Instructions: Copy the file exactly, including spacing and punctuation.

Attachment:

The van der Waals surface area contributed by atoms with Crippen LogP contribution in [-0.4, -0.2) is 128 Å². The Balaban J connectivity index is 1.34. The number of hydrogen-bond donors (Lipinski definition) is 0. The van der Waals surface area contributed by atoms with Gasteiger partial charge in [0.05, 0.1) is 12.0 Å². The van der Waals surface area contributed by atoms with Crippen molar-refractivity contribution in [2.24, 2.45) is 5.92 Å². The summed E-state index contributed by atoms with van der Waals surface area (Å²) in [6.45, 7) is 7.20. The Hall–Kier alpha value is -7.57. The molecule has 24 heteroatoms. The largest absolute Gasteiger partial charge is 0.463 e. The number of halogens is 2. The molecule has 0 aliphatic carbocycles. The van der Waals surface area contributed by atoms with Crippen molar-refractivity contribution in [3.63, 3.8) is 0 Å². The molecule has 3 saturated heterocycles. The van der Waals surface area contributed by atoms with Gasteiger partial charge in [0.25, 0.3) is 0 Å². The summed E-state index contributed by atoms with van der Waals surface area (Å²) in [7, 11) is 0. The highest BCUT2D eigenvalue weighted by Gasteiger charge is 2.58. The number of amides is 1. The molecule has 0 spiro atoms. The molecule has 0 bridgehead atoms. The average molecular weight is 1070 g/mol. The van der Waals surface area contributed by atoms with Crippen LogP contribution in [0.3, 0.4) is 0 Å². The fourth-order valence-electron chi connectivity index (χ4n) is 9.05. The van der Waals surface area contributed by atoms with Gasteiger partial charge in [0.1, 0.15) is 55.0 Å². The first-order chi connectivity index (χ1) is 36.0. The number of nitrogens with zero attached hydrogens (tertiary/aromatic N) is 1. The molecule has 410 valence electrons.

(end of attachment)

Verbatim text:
The van der Waals surface area contributed by atoms with Crippen LogP contribution in [-0.4, -0.2) is 128 Å². The Balaban J connectivity index is 1.34. The number of hydrogen-bond donors (Lipinski definition) is 0. The van der Waals surface area contributed by atoms with Gasteiger partial charge in [0.05, 0.1) is 12.0 Å². The van der Waals surface area contributed by atoms with Crippen molar-refractivity contribution in [2.24, 2.45) is 5.92 Å². The summed E-state index contributed by atoms with van der Waals surface area (Å²) in [6.45, 7) is 7.20. The Hall–Kier alpha value is -7.57. The molecule has 24 heteroatoms. The largest absolute Gasteiger partial charge is 0.463 e. The number of halogens is 2. The molecule has 0 aliphatic carbocycles. The van der Waals surface area contributed by atoms with Crippen molar-refractivity contribution in [3.63, 3.8) is 0 Å². The molecule has 3 saturated heterocycles. The van der Waals surface area contributed by atoms with Gasteiger partial charge in [0.25, 0.3) is 0 Å². The summed E-state index contributed by atoms with van der Waals surface area (Å²) in [7, 11) is 0. The highest BCUT2D eigenvalue weighted by Gasteiger charge is 2.58. The number of amides is 1. The molecule has 0 spiro atoms. The molecule has 0 bridgehead atoms. The average molecular weight is 1070 g/mol. The van der Waals surface area contributed by atoms with Crippen LogP contribution in [0.3, 0.4) is 0 Å². The fourth-order valence-electron chi connectivity index (χ4n) is 9.05. The van der Waals surface area contributed by atoms with Gasteiger partial charge in [0.1, 0.15) is 55.0 Å². The first-order chi connectivity index (χ1) is 36.0. The number of nitrogens with zero attached hydrogens (tertiary/aromatic N) is 1. The molecule has 410 valence electrons.